Guatemala: President’s Resignation a Step Forward for Democracy and Rule of Law

The resignation of Guatemala’s President Otto Pérez Molina following the issuing of an arrest warrant against him for corruption is a positive step towards strengthening democracy and rule of law there.

Photo: casa de america

The warrant was issued following a unanimous decision by the country’s Legislative Assembly to strip him of immunity in a customs fraud case which allegedly netted him and his associates millions of dollars.

A special United Nations Commission Against impunity in Guatemala (CICIG) played a crucial role in exposing the involvement of Guatemala’s ruling elite in fraud and corruption. Governments, the ITUC and other groups pushed hard for the Commission to continue its work when its previous mandate expired at the end of 2014.

Víctor Báez Mosqueira, General Secretary of the ITUC Regional Organisation for the Americas TUCA, said, “This is a crucial step, and the international community must now keep up the pressure to ensure that democratic institutions and processes are consolidated in Guatemala. Labour rights, social protection and the end of impunity for the authors of crimes against trade unionists and other defenders of democracy over many years are essential to bringing real and lasting change. The people of Guatemala must not be subjected to a continuation of the same rotten system with only cosmetic changes at the top.”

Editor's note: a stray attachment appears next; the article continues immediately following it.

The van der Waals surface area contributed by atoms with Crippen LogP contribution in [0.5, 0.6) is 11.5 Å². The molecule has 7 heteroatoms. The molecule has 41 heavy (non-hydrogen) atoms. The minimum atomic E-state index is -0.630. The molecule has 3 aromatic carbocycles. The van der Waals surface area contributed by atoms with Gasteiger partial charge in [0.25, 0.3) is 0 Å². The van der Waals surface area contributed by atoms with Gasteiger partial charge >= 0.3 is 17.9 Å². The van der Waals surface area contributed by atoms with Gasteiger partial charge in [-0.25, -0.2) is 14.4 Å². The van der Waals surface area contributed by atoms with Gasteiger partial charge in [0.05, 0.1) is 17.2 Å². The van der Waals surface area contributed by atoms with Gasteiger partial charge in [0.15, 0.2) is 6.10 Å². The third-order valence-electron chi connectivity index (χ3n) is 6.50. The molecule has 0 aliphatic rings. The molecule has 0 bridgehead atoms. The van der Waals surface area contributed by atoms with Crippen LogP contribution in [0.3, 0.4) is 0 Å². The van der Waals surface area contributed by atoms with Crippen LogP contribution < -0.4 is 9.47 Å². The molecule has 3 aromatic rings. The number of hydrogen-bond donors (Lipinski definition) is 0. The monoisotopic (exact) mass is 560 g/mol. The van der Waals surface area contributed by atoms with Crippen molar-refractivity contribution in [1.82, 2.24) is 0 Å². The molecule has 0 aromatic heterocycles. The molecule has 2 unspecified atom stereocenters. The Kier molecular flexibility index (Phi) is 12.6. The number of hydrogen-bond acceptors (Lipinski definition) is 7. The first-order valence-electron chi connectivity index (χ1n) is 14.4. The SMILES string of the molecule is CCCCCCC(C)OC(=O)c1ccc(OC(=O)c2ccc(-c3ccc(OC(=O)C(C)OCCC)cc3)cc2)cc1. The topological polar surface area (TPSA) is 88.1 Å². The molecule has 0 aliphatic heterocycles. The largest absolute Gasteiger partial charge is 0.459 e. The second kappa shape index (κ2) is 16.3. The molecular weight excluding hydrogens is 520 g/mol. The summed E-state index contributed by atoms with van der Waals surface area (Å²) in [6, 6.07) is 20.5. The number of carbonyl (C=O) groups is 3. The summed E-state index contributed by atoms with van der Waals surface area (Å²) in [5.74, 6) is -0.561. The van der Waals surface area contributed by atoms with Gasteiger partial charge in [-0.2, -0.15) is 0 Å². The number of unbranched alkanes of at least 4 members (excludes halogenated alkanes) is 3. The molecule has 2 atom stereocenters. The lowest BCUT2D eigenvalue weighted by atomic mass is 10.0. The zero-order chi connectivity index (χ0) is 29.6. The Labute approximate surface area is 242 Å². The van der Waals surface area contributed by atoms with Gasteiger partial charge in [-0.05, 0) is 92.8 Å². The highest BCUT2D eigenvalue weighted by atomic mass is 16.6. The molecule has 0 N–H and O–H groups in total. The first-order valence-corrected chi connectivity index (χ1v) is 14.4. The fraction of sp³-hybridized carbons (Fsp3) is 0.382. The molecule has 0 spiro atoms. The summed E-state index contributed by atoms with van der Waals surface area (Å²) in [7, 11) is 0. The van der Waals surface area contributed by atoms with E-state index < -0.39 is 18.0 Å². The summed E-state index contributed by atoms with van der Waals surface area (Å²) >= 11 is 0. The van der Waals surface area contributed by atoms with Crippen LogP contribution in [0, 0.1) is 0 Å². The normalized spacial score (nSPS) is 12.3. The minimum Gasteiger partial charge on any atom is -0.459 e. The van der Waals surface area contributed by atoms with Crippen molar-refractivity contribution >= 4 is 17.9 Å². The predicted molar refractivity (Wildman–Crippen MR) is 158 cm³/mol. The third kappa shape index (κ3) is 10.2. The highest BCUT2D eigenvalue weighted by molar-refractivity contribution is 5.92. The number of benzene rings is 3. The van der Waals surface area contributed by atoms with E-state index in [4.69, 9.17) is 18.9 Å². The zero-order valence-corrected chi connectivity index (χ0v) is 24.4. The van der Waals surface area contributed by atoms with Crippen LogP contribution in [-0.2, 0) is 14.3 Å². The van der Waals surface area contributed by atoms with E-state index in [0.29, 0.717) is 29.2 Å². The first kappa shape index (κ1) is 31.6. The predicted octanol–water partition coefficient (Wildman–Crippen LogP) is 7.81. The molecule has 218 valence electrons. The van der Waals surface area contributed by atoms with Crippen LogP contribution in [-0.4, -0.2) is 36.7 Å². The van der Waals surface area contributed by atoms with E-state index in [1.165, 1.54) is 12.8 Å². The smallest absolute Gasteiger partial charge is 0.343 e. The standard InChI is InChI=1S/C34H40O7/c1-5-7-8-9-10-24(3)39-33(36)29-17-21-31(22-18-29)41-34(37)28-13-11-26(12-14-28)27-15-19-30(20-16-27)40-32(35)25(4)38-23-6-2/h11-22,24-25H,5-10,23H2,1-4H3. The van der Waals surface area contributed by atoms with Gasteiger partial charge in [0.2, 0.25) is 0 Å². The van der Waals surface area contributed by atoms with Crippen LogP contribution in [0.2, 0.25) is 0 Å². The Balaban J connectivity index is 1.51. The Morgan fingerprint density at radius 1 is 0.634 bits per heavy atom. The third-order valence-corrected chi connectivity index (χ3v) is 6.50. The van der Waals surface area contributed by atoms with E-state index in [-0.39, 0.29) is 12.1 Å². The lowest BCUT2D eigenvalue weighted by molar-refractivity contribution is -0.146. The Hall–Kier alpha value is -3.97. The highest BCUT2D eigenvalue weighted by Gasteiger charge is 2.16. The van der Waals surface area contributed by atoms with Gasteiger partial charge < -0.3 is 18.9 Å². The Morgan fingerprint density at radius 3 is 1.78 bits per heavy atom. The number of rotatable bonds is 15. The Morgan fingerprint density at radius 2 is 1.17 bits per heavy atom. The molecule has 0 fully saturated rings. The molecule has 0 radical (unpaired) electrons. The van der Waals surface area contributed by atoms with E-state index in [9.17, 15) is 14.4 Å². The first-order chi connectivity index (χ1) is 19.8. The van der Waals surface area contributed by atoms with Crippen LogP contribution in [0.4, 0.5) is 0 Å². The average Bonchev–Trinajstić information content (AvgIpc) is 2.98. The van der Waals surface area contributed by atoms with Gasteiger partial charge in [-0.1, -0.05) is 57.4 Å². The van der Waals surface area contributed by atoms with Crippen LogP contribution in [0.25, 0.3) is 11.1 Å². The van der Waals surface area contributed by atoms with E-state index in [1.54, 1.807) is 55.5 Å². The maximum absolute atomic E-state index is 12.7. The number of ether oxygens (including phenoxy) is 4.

Guatemala has for many years ranked as one of the world’s most dangerous countries for trade unionists, with at least 74 unionists murdered since 2004 and total impunity for those responsible for the killings.

Sharan Burrow, ITUC General Secretary, said, “The situation in Guatemala is yet another example of the deep connections between corruption and violations of labour and other human rights. Those responsible for the corruption also bear a heavy burden of guilt for the reign of terror over those who have stood up for democracy and human rights, and it is high time that they are all brought to justice.”

With national elections scheduled for 6 September, there are concerns that corrupt practices, long a feature of Guatemalan politics, could still play a significant role in the outcome.

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